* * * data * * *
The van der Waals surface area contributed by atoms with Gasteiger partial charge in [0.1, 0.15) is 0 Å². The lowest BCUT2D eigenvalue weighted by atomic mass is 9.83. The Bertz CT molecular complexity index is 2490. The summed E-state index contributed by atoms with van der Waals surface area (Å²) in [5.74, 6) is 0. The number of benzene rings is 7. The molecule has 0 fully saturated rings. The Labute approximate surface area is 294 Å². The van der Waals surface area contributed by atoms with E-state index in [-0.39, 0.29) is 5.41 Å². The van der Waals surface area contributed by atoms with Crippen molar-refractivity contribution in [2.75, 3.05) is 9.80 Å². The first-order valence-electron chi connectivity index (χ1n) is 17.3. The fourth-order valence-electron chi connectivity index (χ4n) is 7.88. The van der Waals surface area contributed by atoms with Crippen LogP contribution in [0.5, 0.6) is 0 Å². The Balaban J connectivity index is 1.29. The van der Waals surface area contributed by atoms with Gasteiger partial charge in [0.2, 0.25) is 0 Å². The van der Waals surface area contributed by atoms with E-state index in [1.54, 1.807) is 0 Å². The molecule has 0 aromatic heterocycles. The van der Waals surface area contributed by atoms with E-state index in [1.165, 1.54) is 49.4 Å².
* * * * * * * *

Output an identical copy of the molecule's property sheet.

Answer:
The van der Waals surface area contributed by atoms with Gasteiger partial charge in [0.1, 0.15) is 0 Å². The lowest BCUT2D eigenvalue weighted by atomic mass is 9.83. The Bertz CT molecular complexity index is 2490. The summed E-state index contributed by atoms with van der Waals surface area (Å²) in [5.74, 6) is 0. The number of benzene rings is 7. The molecule has 0 fully saturated rings. The Labute approximate surface area is 294 Å². The van der Waals surface area contributed by atoms with E-state index in [-0.39, 0.29) is 5.41 Å². The van der Waals surface area contributed by atoms with Crippen molar-refractivity contribution in [2.75, 3.05) is 9.80 Å². The first-order valence-electron chi connectivity index (χ1n) is 17.3. The fourth-order valence-electron chi connectivity index (χ4n) is 7.88. The van der Waals surface area contributed by atoms with Crippen LogP contribution in [0.5, 0.6) is 0 Å². The Balaban J connectivity index is 1.29. The van der Waals surface area contributed by atoms with Gasteiger partial charge in [0.2, 0.25) is 0 Å². The van der Waals surface area contributed by atoms with E-state index in [1.54, 1.807) is 0 Å². The molecule has 0 aromatic heterocycles. The van der Waals surface area contributed by atoms with E-state index in [1.165, 1.54) is 49.4 Å².